“I am insulted by today’s hip-hop,” a petite, yet powerful MC Lyte bellowed from the stage.
Thunderous applause followed.
MC Lyte is authentically old school, with a roster of number one songs that span 25 years, and she didn’t have to name names to get the desired effect: A super dis to the manufactured, autotune-overdose songs that have left the essence of hip-hop far behind.
“They ain’t ready for nothing new kids, so we kick the same sh** as if they are stupid,” she rhymed.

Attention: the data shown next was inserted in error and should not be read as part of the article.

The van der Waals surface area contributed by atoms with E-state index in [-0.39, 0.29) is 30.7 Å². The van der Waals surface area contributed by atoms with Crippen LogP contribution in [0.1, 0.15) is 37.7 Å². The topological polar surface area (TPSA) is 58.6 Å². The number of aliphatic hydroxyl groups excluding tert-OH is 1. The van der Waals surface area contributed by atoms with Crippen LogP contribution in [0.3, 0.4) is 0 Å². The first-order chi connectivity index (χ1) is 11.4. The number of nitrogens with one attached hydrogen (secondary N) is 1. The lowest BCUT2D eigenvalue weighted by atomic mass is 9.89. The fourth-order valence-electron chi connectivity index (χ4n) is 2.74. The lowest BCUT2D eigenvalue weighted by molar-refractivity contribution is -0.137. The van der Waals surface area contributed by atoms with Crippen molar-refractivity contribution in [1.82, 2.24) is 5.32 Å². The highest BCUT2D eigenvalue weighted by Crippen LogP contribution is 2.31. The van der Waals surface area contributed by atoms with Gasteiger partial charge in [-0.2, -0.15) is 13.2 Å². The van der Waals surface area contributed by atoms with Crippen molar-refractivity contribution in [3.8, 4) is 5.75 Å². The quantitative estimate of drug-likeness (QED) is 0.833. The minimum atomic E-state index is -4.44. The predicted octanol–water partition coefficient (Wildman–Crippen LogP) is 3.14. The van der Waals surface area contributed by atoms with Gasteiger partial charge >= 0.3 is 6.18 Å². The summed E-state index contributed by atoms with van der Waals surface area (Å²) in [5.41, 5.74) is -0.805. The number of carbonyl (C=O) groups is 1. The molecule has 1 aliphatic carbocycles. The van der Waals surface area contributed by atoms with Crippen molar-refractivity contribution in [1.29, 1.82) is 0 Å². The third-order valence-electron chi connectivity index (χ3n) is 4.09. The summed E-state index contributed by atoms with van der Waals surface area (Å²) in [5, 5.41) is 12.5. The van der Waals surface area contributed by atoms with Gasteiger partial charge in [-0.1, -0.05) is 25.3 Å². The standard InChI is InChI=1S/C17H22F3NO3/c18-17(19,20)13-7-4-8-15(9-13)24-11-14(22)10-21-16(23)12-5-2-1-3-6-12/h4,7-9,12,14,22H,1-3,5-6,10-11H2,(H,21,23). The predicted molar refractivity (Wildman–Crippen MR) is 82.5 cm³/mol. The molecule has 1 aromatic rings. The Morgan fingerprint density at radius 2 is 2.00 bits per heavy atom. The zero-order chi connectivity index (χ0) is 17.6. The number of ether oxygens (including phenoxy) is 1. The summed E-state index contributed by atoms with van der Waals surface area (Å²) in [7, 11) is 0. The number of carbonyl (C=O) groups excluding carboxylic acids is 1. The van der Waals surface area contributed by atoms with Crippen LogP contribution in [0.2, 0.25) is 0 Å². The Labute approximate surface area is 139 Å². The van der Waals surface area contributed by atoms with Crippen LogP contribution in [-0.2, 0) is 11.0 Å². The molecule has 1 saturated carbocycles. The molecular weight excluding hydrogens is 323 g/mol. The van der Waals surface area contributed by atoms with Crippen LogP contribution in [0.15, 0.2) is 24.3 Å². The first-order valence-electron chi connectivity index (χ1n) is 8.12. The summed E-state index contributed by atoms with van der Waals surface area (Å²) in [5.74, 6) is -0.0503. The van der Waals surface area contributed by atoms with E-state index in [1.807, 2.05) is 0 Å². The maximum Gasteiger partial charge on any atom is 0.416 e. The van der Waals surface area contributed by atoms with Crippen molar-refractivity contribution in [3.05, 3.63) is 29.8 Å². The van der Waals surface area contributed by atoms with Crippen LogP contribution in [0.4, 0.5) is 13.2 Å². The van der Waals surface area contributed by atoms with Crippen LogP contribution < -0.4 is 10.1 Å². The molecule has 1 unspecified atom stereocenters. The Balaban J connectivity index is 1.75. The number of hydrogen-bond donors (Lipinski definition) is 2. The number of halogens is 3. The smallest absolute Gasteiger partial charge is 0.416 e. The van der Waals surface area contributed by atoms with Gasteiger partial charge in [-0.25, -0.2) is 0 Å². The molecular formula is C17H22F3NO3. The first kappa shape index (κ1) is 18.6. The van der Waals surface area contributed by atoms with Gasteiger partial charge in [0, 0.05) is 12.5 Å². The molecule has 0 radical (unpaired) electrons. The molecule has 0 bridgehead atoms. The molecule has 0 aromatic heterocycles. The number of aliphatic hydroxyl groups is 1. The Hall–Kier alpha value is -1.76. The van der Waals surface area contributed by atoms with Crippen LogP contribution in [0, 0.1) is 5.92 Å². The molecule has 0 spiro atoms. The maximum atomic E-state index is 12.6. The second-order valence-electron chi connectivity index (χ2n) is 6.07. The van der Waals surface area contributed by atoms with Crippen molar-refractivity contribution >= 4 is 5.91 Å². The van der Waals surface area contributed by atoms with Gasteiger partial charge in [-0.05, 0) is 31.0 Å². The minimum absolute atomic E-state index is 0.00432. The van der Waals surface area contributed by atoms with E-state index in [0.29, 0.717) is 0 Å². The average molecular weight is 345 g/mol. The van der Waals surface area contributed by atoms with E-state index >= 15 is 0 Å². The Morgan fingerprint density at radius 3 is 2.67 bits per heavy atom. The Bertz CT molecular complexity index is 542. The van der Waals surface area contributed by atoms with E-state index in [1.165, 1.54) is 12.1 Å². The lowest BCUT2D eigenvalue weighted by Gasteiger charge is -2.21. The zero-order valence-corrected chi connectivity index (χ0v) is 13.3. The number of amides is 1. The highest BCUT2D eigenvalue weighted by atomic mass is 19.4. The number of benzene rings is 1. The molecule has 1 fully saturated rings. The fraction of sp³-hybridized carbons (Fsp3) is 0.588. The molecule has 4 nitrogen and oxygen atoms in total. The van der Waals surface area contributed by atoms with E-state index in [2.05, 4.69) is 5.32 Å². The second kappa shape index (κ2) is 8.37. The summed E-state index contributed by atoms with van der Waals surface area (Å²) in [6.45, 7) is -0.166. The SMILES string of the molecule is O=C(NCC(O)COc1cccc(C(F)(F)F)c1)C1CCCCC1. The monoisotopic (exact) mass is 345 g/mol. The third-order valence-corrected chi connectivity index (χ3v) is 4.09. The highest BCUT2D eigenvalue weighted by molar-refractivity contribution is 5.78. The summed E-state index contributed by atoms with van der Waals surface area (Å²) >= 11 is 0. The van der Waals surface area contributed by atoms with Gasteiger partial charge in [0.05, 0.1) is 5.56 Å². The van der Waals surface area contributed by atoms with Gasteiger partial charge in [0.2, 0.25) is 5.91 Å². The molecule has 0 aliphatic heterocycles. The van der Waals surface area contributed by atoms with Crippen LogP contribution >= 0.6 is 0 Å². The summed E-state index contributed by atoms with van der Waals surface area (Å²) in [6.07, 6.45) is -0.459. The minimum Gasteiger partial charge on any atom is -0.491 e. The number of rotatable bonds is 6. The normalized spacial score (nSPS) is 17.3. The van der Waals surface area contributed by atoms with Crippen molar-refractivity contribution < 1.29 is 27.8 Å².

Authenticity and responsibility were the overriding themes of the ageless, timeless, and priceless hip- hop legends that took the stage at the Wood-Star Music Festival in Chicago over the weekend.
The Wood-Star Music Festival benefits the Shannon Brown Foundation.
MC Lyte’s argument is that today’s hip-hop artists have a finger on the pulse of the youth culture, and are duty bound to say something worthy; notably, she’s concerned with the plight of young girls and how music impacts self image.
To wit, MC Lyte launched the Hip Hop Sisters Network; the organization will provide a four-year $100,000 scholarship for women at the University of Wisconsin-Madison in hip-hop studies. For more info, visit MCLyte.com.